- Drain and rinse
Drain the water from the sprouting jar by holding it upside down over a sink. Rinse the seeds well with water. By all means, use tap water if you must, but always do a final rinse with filtered water. Make sure to drain the water thoroughly.
- Leave the seeds to sprout for 8-12 hours
To begin sprouting your seeds, you simply need to invert the jar at an angle to allow drainage. Similar to the way we position our jar, our purpose-built ceramic sprouting stand. Otherwise, you can use a bowl or baking dish with the base of the jar supported on the dish edge and the mesh angled down. Make sure not to obstruct the sprouting lid.
- Repeat steps 2 and 3 until sprouts are ready to harvest
Most sprouts will be ready in 2-4 days after the initial soak once the roots have appeared. Once roots are present you may sample sprouts at each stage.
- Remove sprout hulls (optional but recommended)
See instructions below
Removing Seed Coats and Storage
Once ready, sprouts can be consumed straight out of the jar. However, we recommend removing the leftover seed coats or hulls before eating. Seed coats are the primary source of anti-nutrients – chemicals that make up a seeds defences 4. And by removing the seed coats, we can increase their storage life since they decompose while the sprout lives on. In addition, hulled sprouts are easier to digest, have more accessible nutrients and taste much better! Luckily it’s easy to remove sprout hulls from small seeds because they float. Here’s a quick and easy guide on how to hull small seed sprouts:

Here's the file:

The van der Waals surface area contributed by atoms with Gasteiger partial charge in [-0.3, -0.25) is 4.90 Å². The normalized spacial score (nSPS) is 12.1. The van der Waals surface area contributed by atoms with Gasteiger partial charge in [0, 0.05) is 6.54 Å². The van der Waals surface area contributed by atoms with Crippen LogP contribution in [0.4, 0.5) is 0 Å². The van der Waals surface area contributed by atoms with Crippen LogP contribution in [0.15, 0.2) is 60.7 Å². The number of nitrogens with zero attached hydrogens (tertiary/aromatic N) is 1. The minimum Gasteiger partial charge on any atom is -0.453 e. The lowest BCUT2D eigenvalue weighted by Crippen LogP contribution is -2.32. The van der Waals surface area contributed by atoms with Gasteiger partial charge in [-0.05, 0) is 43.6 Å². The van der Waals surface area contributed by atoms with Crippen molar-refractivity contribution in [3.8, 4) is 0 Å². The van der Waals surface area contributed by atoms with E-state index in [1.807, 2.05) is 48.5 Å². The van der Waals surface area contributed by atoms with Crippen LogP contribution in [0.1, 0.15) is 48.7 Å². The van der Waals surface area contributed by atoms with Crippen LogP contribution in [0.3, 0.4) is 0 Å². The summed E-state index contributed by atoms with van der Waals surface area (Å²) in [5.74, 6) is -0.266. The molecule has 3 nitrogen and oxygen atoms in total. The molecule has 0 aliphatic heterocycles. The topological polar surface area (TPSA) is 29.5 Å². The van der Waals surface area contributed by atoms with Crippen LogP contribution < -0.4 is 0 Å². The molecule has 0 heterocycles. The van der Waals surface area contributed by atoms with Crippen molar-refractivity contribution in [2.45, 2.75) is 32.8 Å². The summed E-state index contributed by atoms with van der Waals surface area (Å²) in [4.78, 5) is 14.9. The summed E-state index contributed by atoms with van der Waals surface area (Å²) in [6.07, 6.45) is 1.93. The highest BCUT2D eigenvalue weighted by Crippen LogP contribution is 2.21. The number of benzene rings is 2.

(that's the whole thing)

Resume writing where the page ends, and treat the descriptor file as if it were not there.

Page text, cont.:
- Empty the sprouts into a bowl over a sink.
- Add three times as much water as there are sprouts to the bowl.
- Use your hand to stir the sprouts while gently pulling apart any clumps. This will help release more hulls.
- Once separated, use a spoon or the tips of your fingers to collect and skim off the floating hulls.